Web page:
Trust. Lawyers and clients who do not share the same culture face special challenges in developing a trusting relationship in which genuine and accurate communication can occur.4 When the client's culture fosters a significant distrust of outsiders or of the lawyer's particular culture, the lawyer must work especially hard to earn trust in a culturally sensitive way. Understanding. Even in situations in which trust is established, cultural differences may significantly interfere with the lawyer's and client's capacity to understand one another's goals, behavior, and communication. Cultural differences often cause us to attribute different meanings to the same set of facts, and inaccurate attributions can cause lawyers to make significant errors when representing clients. Imagine a lawyer telling a client, "If there is anything that you do not understand, please just ask me to explain" or "If I am not being clear, please just ask me any questions." The lawyer might assume that a client who does not then ask for clarification understands what he or she is saying. But cultural differences may explain clients' reluctance. Perhaps the client doesn't want to blame himself or herself for not understanding. Or maybe the client does not want to blame the lawyer for poor communication.5 Body language. Cultural differences may also make lawyers and clients misperceive body language and judge each other incorrectly.6 For an everyday example, take nodding while someone is speaking. In some cultures, this gesture indicates agreement with the speaker; in others, it simply indicates that the person is listening. Another common example is eye contact. In some cultures, looking someone straight in the eye is a statement of open and honest communication, while a diversion of eyes signals dishonesty. In other cultures, doing so is a sign of respect. Credibility. Credibility is also culturally determined. In examining a claim's credibility, lawyers and judges often ask whether it makes sense, as if "sense" were neutral.7 Consider, for example, a client who explains that she left her native country because God appeared to her in a dream and told her it was time to leave. If the departure time is critical to the credibility of her story, how will the fact finder evaluate the client's credibility? Does the fact finder come from a culture where dreams are valued, where an interventionist God is expected, or where major life decisions are based on these expectations or values? Will the fact finder find the story incredible or indicative of a disturbed thought process? Or will he or she find the client credible?8 Categorization. The way different cultures group concepts may cause lawyers and clients to view different information as relevant. Lawyers who describe clients as "wandering all over the place" may be working with clients who categorize information differently from the way the legal system does. For example, lawyers and clients with different time and space orientations may have difficulty understanding and believing each other. If a lawyer whose culture is oriented to hour, day, month, and year needs a time line from a client whose culture is not oriented that way, the lawyer may incorrectly interpret the client's failure to provide the information as evidence that the client is uncooperative or dishonest. Clients who are unable to tell a linear, time-related story may evoke the same reaction from judges and juries if the fact finders don't understand the client's culture. Individual culture v. collective culture. The distinction between individual and collective cultures is an important concept to grasp in building cross-cultural relationships.9 In analyzing the scenario described at the beginning of this article, lawyers may have different interpretations of why Jorge might be there, based in part on whether Lisa sees Jorge and Elsa as a unit or as separate individuals, one of whom has a legal problem. This assessment is related to the lawyer's culture and family experience.10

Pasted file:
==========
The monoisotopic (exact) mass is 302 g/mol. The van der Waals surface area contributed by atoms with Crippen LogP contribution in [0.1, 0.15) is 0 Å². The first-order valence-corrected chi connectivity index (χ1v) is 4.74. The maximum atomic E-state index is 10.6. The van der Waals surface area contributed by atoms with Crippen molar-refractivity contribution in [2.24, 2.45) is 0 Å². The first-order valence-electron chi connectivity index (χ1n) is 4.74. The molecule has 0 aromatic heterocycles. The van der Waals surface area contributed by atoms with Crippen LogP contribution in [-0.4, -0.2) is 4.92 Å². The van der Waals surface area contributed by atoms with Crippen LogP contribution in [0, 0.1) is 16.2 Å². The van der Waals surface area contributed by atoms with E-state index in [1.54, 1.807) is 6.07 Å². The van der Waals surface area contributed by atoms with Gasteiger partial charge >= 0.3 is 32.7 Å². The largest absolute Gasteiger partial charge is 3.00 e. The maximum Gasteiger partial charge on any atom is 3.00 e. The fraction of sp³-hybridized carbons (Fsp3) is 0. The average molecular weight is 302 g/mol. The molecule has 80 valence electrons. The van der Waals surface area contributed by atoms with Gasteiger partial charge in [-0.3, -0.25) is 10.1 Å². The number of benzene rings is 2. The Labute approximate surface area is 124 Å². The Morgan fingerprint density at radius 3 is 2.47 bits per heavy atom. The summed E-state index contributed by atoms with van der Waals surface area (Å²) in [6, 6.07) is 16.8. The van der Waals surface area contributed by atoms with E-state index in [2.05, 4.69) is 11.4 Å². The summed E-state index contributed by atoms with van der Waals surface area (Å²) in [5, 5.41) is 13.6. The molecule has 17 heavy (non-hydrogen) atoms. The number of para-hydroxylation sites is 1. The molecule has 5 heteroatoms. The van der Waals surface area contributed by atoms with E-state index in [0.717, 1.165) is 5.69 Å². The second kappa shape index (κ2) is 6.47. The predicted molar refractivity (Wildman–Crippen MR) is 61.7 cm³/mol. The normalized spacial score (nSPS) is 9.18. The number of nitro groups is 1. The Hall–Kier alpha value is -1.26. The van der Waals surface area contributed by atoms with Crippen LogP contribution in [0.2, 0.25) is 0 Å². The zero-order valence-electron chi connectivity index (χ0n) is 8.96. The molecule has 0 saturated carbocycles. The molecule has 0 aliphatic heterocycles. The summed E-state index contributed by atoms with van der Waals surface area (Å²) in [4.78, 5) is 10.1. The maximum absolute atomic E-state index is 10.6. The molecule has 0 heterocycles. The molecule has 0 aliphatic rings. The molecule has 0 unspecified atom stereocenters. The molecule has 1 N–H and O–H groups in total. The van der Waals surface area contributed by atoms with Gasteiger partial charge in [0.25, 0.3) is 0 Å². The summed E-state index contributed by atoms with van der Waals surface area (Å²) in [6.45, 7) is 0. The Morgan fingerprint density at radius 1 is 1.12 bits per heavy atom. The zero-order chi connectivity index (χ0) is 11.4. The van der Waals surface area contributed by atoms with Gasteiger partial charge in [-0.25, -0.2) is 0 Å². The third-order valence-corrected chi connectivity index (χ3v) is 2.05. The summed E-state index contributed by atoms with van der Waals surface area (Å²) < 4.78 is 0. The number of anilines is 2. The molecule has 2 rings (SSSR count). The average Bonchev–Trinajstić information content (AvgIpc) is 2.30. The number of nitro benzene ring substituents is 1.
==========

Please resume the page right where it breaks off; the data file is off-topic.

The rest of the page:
Lawyers who explore differences in individual and collective cultures may come to appreciate different communication styles, values, and views of the lawyer's and client's roles. In an individualistic culture, people are socialized to have individual goals and are praised for achieving them. They are encouraged to make their own plans and "do their own thing."11 Individualists need to assert themselves and do not find competition threatening. By contrast, in a collective culture, people are socialized to think in terms of the group, to work for the betterment of the group, and to integrate individual and group goals. Collectivists use group membership to predict behavior. Because collectivists are accepted for who they are and accordingly feel less need to talk, silence plays an important role in their communication style. Majority culture in the United States has been identified as the most individualistic in the world.12 Our legal culture reflects this individualism. For example, ethical rules of confidentiality and conflicts of interest often require lawyers to communicate with a client in private and may prohibit lawyers from representing a group or taking group concerns into account.13 In addition, the U.S. legal system creates substantive laws that reflect a highly individualistic model of rights and responsibilities. Lawyers need to be alert for potential conflicts that may arise between a client's culture and the legal strategy designed for an adversarial, individualistic system. Here is an example of how a result that appeared successful nevertheless was unacceptable when viewed within the context of the client's collective culture: An Asian woman killed her abusive husband and faced a 25-year sentence. Her attorneys and the prosecutor negotiated a plea to a misdemeanor assault with probation. The client, who had a strong self-defense claim, refused to plead to the misdemeanor charge because she did not want to humiliate herself or her ancestors, children, or grandchildren by taking responsibility for the killing. Her attorneys did not fully comprehend the shame she would experience from such a plea until she explained that 25 years in jail was far less offensive than the certain shame that her family would experience if she pleaded guilty. The client's reaction to what the lawyers had considered a fine result required them to examine the meaning of pleas, family, responsibility, and consequences within a collective-cultural context, different from their own. In another case, the plaintiff attorneys----whose client was a Somalian refugee seeking political asylum----had to change their strategy for presenting evidence in order to respect the client's cultural and religious norms. She had been bayoneted by soldiers when she resisted rape and was scarred on a breast and an ankle. To show evidence of persecution, the plaintiff would have had to reveal parts of her body that she was committed, by religion and culture, to keeping private. Ultimately, the client showed the injuries to opposing counsel, a female lawyer, and was able to be true to her culture.14 Each of these cases presented stark cultural contrasts with clear connections to lawyering choices. In hindsight, it is easy to see how the contrasts affected the clients' and lawyers' perceptions of what actions were appropriate and what accommodations were acceptable. Deep listening In addition to awareness and knowledge, lawyers need analytical and communication skills to competently engage in cross-cultural interactions. Intercultural communication requires deeplistening skills15 and the ability to focus on content rather than style,16 to interpret verbal and nonverbal behavior, and to adapt conversation-management behaviors and style. We need these communication skills in every situation, but especially in cross-cultural ones. Attorneys must be able to identify assumptions and make judgments based on facts rather than on stereotypes and biases.17 In the cross-cultural context, this ability is especially important